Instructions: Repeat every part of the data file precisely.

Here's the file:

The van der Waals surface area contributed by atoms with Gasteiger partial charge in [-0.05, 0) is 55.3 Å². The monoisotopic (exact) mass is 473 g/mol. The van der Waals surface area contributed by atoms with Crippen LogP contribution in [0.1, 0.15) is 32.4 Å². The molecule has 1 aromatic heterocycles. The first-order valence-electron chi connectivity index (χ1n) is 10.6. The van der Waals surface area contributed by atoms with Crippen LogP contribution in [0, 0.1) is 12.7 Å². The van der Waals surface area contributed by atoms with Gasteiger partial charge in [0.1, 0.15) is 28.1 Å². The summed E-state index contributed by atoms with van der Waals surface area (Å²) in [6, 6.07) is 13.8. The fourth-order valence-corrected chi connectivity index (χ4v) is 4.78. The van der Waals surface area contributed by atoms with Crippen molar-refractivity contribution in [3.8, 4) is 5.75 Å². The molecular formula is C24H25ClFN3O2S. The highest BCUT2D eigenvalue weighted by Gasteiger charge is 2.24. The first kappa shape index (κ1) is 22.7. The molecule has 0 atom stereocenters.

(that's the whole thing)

The van der Waals surface area contributed by atoms with Gasteiger partial charge in [-0.05, 0) is 55.3 Å². The monoisotopic (exact) mass is 473 g/mol. The van der Waals surface area contributed by atoms with Crippen LogP contribution in [0.1, 0.15) is 32.4 Å². The molecule has 1 aromatic heterocycles. The first-order valence-electron chi connectivity index (χ1n) is 10.6. The van der Waals surface area contributed by atoms with Crippen LogP contribution in [0, 0.1) is 12.7 Å². The van der Waals surface area contributed by atoms with Gasteiger partial charge in [0.1, 0.15) is 28.1 Å². The summed E-state index contributed by atoms with van der Waals surface area (Å²) in [6, 6.07) is 13.8. The fourth-order valence-corrected chi connectivity index (χ4v) is 4.78. The van der Waals surface area contributed by atoms with Crippen molar-refractivity contribution in [3.8, 4) is 5.75 Å². The molecular formula is C24H25ClFN3O2S. The highest BCUT2D eigenvalue weighted by Gasteiger charge is 2.24. The first kappa shape index (κ1) is 22.7. The molecule has 0 atom stereocenters.